Retail Shoppers Experience Internet of Things | TechWell

Retail Shoppers Experience Internet of Things

Could one of the first connected model homes located in a retail store someday become a 21st century icon that rivals San Francisco’s famed tourist magnet, the row of "Painted Ladies” Victorian houses across from Alamo Square Park? Among the latest and largest companies to hop on the Internet of Things fast train, Target announced the opening of the 3,500 square-foot Target “Open House” in San Francisco’s Metreon shopping center to demonstrate how everyday devices connected to the Internet can make life better for consumers. 

Target is using the new hybrid retail/demo/lab/meeting all-acrylic venue as a way to test the growing IoT trend. Said Casey Carl, Target’s chief strategy and innovation officer, “From a strategic perspective, we see Internet of Things as a megatrend on the horizon. We know it’s going to generate huge value.” According to Target, visitors will see how connected devices actually work together—from turning off the TV if you forget when you leave the house to smart baby monitors that play music when the baby presumably wakes up fussy.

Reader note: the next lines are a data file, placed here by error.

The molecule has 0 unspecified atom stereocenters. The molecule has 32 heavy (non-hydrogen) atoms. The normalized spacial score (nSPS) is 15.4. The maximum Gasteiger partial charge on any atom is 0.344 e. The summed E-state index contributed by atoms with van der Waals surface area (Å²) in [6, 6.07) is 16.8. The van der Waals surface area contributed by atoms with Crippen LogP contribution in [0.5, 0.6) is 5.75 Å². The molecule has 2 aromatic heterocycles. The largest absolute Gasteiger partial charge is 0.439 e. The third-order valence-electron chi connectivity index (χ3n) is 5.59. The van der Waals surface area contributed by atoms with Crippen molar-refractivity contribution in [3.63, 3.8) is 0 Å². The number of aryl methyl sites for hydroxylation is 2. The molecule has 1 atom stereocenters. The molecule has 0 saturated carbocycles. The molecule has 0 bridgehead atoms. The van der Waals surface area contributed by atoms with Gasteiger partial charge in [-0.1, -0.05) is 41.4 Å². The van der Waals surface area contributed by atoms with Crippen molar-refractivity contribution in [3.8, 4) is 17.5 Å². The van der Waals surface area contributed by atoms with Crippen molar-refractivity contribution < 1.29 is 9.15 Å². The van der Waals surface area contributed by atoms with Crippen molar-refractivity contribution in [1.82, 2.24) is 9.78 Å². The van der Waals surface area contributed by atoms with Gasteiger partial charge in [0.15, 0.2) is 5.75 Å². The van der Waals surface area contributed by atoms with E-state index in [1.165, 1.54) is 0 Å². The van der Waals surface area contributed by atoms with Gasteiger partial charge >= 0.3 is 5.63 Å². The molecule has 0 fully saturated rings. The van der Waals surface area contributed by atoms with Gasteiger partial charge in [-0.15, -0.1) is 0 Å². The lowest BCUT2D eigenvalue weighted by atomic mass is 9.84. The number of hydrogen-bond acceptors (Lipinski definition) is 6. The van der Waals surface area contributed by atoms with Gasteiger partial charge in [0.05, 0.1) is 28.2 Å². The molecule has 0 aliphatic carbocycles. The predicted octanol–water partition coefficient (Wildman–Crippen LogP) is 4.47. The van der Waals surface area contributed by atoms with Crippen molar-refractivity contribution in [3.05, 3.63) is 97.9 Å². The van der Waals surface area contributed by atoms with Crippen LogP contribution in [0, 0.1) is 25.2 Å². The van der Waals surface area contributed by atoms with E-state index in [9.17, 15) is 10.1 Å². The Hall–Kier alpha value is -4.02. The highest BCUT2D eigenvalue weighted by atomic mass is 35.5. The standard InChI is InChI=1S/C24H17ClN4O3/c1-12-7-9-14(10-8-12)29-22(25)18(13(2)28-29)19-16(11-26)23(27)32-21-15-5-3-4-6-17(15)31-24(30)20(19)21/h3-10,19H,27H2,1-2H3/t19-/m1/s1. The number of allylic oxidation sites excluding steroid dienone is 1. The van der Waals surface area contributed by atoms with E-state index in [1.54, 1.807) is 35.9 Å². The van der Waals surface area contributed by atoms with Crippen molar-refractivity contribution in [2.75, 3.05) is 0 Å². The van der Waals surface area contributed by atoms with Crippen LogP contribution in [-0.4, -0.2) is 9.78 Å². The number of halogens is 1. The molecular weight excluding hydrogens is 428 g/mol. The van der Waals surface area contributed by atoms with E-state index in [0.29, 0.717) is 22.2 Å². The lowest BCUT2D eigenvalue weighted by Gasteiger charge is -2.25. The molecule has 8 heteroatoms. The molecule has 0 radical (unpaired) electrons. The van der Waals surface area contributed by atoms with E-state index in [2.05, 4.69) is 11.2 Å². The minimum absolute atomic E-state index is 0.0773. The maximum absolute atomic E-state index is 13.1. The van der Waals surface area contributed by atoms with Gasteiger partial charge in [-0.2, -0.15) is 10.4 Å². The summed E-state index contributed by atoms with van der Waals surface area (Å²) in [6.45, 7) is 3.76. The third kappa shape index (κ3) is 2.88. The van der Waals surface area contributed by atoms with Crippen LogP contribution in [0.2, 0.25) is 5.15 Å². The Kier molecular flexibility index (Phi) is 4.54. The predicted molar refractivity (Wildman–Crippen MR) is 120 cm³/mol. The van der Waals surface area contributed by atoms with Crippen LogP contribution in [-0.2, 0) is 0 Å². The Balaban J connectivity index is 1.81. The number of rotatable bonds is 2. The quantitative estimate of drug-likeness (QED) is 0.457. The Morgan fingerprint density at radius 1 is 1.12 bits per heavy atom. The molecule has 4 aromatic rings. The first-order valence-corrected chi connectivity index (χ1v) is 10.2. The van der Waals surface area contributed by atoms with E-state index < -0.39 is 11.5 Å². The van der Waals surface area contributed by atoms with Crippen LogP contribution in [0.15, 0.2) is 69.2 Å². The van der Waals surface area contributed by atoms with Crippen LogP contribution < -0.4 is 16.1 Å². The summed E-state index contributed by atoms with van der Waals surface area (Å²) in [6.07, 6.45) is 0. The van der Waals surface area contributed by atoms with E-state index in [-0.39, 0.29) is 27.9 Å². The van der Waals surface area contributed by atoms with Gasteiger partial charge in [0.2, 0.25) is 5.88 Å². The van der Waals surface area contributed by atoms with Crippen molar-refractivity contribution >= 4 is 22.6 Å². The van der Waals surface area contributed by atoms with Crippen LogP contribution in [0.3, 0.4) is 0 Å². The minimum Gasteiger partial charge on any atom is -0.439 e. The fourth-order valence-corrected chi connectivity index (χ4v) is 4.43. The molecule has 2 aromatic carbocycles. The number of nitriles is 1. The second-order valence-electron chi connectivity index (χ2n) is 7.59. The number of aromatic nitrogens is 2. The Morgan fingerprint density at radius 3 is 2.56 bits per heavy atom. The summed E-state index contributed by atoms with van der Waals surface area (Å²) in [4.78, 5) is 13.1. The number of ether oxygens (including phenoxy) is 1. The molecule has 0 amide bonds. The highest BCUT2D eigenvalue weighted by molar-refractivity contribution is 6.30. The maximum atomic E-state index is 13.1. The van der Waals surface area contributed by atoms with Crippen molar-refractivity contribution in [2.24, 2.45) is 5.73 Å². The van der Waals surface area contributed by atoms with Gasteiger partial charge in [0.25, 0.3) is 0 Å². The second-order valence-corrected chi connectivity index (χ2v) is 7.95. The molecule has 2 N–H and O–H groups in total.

Another retailer to join the IoT trend is Sears. Retail Info Systems reports that Sears has opened a flagship Connected Solutions store in Silicon Valley to demonstrate smart household appliances for homeowners. The long-standing Sears Wish Book for holiday gifts doesn’t show up in the mailbox any more, but online shoppers today can browse the Sears Connected Solutions website for smart products.

Retailers are paying attention to the IoT. The latest research from analyst firm International Data Corporation predicts that the worldwide Internet of Things market will achieve $1.7 trillion in 2020. In 2014, IDC put the IoT market at $655.8 billion. Devices, connectivity, and IT services are estimated to account for over two-thirds of the worldwide IoT market in 2020, with devices (modules/sensors) alone representing 31.8 percent of the total.

It will be interesting to see if “smart” homes made of acrylic to prototype the latest technologies do indeed have the long-lasting appeal of the Painted Ladies.

Up Next

About the Author

TechWell Insights To Go

(* Required fields)

Get the latest stories delivered to your inbox every week.